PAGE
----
A warm ham and cheese sandwich with a poached egg on top. (Apparently, it’s named that because the egg resembles a lady’s wide-brimmed hat.) The final dish is crispy, cheesy and oozing with deliciousness. Alexandra Stafford of Alexandra’s Kitchen shares how to nail this classic recipe at home.
1/3 medium onion (about 2 to 4 tbsp finely chopped)
1 tbsp flour
1 cup whole milk
1 bay leaf
Good bread, cut into thick slices
3 to 4 slices good ham (figure 1 to 2 per sandwich)
Grated Gruyère, Comté or Swiss cheese
Fresh thyme leaves
2 eggs (count on 1 egg per sandwich)
Splash of white vinegar
In a medium saucepan over medium heat, melt the butter. Add the onion and a pinch of salt and cook until the onion is soft but has not begun to color, about 5 to 7 minutes. Turn the heat to very low, add the flour and stir to combine it with the onion and butter. Continue to cook over low heat until the flour is absorbed, stirring constantly so that it doesn’t brown, about 2 minutes. Slowly stir in the milk. Drop in the bay leaf.
Over medium to medium-high heat, bring the mixture to a boil. Then reduce the heat to its lowest setting and cook for 15 minutes, stirring occasionally to prevent the sauce from burning on the bottom of the pan. Taste and cook longer if the taste of raw flour is still detectable. The mixture should be thick, but if it’s too thick and becoming difficult to stir, you’ll need to whisk in a little more milk. Remove the bay leaf and discard.
Preheat the broiler. Place the slices of bread on a rack on a sheet pan (or a broiling pan) and broil them about a minute on each side. Remove pan from the oven. Spread about 1 tablespoon of mixture over each slice of bread. Top with 1 to 2 slices of ham. Top with grated cheese to taste. Set aside.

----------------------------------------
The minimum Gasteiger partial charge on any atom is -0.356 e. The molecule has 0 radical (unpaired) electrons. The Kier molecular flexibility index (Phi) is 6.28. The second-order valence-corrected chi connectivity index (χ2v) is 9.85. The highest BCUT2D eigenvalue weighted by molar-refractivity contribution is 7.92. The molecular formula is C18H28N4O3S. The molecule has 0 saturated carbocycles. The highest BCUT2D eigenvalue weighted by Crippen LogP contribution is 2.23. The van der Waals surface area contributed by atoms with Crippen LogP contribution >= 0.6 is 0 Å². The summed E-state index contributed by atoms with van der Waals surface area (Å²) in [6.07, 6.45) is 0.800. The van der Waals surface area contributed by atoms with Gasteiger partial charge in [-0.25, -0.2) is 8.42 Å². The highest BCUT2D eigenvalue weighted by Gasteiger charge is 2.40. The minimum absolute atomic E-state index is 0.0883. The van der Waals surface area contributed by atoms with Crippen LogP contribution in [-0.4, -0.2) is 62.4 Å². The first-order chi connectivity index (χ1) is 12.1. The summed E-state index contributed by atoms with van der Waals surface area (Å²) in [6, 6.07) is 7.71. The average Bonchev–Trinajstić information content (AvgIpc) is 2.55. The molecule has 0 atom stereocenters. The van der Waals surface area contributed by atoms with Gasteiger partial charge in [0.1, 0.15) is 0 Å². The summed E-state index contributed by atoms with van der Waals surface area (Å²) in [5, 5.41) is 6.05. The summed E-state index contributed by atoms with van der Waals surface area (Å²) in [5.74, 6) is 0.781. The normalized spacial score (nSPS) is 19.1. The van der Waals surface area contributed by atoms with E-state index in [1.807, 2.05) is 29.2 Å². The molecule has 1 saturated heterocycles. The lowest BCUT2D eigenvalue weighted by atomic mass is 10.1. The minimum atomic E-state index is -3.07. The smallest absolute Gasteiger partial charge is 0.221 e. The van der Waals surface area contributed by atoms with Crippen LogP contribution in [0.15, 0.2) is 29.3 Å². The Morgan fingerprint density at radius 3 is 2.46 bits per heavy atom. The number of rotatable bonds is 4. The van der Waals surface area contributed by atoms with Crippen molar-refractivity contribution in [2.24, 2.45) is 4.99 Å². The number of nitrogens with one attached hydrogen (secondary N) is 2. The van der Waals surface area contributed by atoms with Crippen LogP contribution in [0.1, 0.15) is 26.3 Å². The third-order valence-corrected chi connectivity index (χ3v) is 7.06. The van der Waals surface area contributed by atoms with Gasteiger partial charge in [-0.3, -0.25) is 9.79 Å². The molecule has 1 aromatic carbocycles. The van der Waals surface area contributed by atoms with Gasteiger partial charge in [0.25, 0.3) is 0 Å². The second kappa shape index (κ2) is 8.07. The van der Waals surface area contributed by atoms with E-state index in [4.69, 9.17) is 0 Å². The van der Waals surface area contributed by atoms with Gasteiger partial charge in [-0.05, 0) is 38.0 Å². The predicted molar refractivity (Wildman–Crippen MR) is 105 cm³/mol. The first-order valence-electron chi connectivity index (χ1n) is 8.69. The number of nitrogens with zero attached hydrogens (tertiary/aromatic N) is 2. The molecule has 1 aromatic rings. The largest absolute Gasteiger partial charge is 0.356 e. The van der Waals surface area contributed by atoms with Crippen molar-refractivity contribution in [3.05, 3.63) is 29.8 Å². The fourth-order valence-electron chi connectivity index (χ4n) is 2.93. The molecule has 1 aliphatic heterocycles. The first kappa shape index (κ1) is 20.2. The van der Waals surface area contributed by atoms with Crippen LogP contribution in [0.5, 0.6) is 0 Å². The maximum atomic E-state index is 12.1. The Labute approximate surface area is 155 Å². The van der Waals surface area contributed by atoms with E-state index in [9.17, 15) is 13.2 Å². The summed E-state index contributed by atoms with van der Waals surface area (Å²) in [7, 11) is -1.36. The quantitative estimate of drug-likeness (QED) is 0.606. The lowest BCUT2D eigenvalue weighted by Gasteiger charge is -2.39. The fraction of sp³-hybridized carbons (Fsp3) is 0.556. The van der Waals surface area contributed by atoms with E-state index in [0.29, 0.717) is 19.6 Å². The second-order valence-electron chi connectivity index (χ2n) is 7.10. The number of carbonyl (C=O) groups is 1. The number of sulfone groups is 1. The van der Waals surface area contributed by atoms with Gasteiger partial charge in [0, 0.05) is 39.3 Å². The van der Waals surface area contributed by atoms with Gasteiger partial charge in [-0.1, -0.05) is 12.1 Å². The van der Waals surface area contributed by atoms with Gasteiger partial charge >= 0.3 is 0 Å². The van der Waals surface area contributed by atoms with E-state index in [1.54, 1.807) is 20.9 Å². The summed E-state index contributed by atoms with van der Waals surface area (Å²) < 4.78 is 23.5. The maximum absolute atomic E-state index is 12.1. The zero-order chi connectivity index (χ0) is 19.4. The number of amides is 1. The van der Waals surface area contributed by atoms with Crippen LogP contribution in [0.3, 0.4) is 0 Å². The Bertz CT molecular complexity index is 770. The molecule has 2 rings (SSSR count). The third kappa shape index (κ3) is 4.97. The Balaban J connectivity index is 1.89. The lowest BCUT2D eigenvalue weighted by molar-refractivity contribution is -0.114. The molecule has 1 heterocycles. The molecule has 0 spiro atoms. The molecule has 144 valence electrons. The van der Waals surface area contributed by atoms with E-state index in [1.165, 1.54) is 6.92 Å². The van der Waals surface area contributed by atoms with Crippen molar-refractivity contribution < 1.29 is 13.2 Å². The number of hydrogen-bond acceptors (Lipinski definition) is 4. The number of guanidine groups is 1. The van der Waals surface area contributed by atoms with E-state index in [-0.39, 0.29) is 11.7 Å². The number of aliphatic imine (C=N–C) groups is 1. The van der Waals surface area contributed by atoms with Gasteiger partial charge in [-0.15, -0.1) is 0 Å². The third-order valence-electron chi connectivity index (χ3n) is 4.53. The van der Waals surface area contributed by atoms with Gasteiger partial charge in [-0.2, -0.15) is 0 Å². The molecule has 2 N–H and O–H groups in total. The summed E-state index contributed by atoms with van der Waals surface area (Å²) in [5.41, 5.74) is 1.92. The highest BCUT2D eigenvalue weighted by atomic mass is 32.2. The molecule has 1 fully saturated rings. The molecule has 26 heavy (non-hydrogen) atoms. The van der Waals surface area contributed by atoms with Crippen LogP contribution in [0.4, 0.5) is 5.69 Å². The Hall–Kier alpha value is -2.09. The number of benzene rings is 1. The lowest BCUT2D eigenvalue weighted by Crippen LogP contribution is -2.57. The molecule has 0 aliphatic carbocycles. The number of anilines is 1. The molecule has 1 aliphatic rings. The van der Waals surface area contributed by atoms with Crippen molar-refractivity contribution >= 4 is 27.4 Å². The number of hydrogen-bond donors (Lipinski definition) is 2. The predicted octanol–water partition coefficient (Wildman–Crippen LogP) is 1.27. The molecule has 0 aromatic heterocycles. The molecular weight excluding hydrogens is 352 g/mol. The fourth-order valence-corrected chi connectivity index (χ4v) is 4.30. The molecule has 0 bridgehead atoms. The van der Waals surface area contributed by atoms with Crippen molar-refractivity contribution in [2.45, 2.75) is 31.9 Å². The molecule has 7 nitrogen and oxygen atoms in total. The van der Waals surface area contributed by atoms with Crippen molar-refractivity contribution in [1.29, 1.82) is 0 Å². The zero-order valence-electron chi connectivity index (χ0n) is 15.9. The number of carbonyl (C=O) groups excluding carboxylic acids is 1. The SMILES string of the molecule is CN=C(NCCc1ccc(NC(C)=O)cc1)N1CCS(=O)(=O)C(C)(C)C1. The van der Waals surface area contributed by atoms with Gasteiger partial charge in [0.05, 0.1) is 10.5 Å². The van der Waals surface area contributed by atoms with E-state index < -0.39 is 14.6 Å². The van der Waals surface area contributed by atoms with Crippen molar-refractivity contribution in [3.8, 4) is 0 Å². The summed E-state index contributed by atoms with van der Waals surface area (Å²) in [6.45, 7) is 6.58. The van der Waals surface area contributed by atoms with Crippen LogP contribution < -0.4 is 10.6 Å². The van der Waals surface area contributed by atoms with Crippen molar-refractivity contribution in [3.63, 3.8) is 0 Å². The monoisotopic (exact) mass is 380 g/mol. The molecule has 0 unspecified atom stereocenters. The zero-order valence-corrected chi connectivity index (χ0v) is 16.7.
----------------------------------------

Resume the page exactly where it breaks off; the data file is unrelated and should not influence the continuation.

Fill a shallow saucepan with 2 to 3 inches water and bring to a simmer. Crack each egg into a small bowl or ramekin. Sprinkle about a tablespoon of vinegar into the pot of simmering shallow water. Adjust the heat so that the water is barely simmering. (Get the water to a simmer, then turn it down so you don’t see any bubbles.) Use the handle of a wooden spoon to make a whirlpool in the water, then drop one egg into the center of the whirlpool. Repeat with other egg. Adjust the heat to keep the water just below a simmer. Set the timer for 3 minutes.
When the eggs have cooked for 3 minutes, place croque-monsieurs under the broiler and cook until the cheese is bubbling and starting to brown. Remove from the oven. Sprinkle with the fresh thyme.
Meanwhile, using a slotted spoon, lift one egg up from the water and shake it. The yolk should jiggle a little bit, but shouldn’t look too loose. You might have to cook the eggs for a minute longer. Knowing when poached eggs are done is just a matter of practice and preference. Personally, I don’t like the yolk to taste raw, but I still like it runny, which takes 4 to 5 minutes. When the eggs look cooked to your liking, remove them with a slotted spoon and transfer to a paper towel-lined plate.
Top each sandwich with a poached egg. Sprinkle with a pinch of salt and freshly cracked pepper to taste.